Something else was in store for him. His wife who had been his sole support and manager of the kids fell ill; not bodily but mentally. She was disturbed deep inside her mind; her soul was shattered by some unknown force. An orthodox man, he went pillar and post to the shrines in the catchment and also outside their district for invoking the blessings of various saints and their followers for a cure to his wife but all in vain. He had no other option for he could not see his children suffering under the tumult caused by his disturbed wife nor could he act a blind man against the atrocity done by vagabonds. He had to take this extreme step. A family far away in another district wanted a household help. He could send one of his daughters there. Not knowing about the climate or the society he prepared his second eldest daughter to earn for the family. She was 12 and named Sheehan.
Sheehan was not a teenager; she was but a small girl child who against all odds had decided to wager herself for a family which had provided for her, though not always were her tantrums addressed to because of their ill mother. She was a spirited young girl who crossed all barriers to bridge the huge abyss of poverty. Shehnaz entered a new dimension in childhood; that of being fend and fending for others. She found a loving family who treated her as their own child; she found peace, she found food. Gradually time passed and she transformed into a dame, a damsel who was the envy of all in her remote village. Helping her father financially, she gained a respectable dignity amongst all other children; now she was the sustainer of the little ones, their guardian. Her ill mother was now treated in a well known hospital because the family she was staying with was a doctor’s. Medicines for free, regular checkups and proper settlement in that hospital were all financed by the generous doctor. After treatment her mother was boarded home with her husband .Sheehan was now at ease about the situation of her family. As fate would have it, her mother died few weeks after the return and the family lost one of its supporting pillars.Shehnaz was heartbroken but maintained her poise as life in a big town had modeled her into a self substantial person. She guarded her siblings and comforted her bereaved father. One chapter in her life had completely turned over and now she started another one as an engaged female. Her father had tied another one of his daughters to a distant relative. She could do nothing but accept.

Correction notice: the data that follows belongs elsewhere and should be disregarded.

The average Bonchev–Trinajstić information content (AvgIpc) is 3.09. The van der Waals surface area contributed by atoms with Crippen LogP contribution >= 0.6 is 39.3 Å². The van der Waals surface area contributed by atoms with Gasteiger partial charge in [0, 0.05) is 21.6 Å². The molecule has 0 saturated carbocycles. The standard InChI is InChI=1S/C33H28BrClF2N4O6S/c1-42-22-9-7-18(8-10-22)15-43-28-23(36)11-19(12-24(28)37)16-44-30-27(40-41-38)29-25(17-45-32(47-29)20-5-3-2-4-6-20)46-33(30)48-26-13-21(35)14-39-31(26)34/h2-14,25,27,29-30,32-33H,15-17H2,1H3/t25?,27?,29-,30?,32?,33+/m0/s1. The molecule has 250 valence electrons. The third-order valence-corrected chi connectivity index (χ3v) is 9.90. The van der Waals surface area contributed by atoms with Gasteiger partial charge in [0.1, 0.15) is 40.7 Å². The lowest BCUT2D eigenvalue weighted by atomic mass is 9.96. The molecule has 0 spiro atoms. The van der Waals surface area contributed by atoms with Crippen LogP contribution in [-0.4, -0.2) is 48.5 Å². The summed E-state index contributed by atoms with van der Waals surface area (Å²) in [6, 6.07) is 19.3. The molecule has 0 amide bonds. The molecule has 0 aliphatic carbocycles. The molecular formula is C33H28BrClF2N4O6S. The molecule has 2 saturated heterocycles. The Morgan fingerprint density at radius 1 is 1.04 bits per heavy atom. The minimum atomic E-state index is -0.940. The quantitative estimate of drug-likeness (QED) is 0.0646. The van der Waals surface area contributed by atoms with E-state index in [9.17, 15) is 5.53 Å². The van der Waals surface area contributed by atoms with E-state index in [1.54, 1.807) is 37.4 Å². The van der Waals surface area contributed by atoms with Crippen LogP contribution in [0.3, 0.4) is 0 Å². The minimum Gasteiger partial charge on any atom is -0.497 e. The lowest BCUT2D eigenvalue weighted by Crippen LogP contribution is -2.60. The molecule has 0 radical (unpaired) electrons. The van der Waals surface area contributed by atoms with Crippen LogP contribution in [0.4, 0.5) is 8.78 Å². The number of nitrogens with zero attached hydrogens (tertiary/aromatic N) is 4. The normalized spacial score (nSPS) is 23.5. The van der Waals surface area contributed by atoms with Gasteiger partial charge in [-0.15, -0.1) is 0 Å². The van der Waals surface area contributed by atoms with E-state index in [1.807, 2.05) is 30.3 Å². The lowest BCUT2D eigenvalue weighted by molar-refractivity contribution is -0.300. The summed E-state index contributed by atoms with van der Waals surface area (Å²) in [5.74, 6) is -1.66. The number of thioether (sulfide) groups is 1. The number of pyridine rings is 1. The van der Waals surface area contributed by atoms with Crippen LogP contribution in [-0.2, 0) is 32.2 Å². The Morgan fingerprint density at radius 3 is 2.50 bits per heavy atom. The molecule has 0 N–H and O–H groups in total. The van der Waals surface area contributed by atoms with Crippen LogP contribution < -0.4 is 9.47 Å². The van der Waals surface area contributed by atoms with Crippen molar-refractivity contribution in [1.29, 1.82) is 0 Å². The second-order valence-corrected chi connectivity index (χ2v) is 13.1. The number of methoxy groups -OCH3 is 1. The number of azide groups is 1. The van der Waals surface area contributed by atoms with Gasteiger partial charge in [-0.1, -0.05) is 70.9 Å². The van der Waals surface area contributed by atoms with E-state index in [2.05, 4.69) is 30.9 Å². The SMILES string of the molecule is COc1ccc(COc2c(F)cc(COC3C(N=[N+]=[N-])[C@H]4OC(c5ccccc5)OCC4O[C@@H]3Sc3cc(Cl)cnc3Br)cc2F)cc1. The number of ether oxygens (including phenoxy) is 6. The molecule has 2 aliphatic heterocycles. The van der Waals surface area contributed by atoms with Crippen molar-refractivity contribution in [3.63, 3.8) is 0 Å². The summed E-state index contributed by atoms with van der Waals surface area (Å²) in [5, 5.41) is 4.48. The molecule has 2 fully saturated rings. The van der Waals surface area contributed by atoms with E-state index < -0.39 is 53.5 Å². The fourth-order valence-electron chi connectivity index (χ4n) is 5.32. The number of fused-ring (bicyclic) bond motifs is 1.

After a year, the father during one of his errands felt dizzy about his health but ignored. It happened many a time and when he reported this to the doctor his world was undecided. He could not believe that Nature had put him to yet another test. He feared to disclose this to his underage family but symptoms show. On one of his visits to the doctor’s house, he choked and the disease was known. As fate would have it, he was suffering from throat cancer.
One year passed and away he went to his wife leaving behind his small heartbroken family. The daughter elder to Sheehan was married to her cousin during his lifetime but the other four were too small to get engaged. The doctor’s family married Sheehan to her fiancée with as much pomp and show as every family would in that town. The younger sister of Sheehan was brought home to replace her as their new daughter while the two little male kids aged 6 and 8 were admitted to a nearby religious school started by a Muslim preacher.
Now the boys have reached heights in learning the scriptures and are well cared by both the school and the doctor. The property their father had left behind in their village has been well marked out and the necessary documents and formalities dealt with legally. The new daughter of the family although is of help to everyone but is embedded into her stuttering world of ‘autism’; as fate would have it.
(Adeela Hameed is from St. Stephen’s College Delhi)

Lastupdate on : Wed, 20 Mar 2013 21:30:00 Makkah time
Lastupdate on : Wed, 20 Mar 2013 18:30:00 GMT
Lastupdate on : Thu, 21 Mar 2013 00:00:00 IST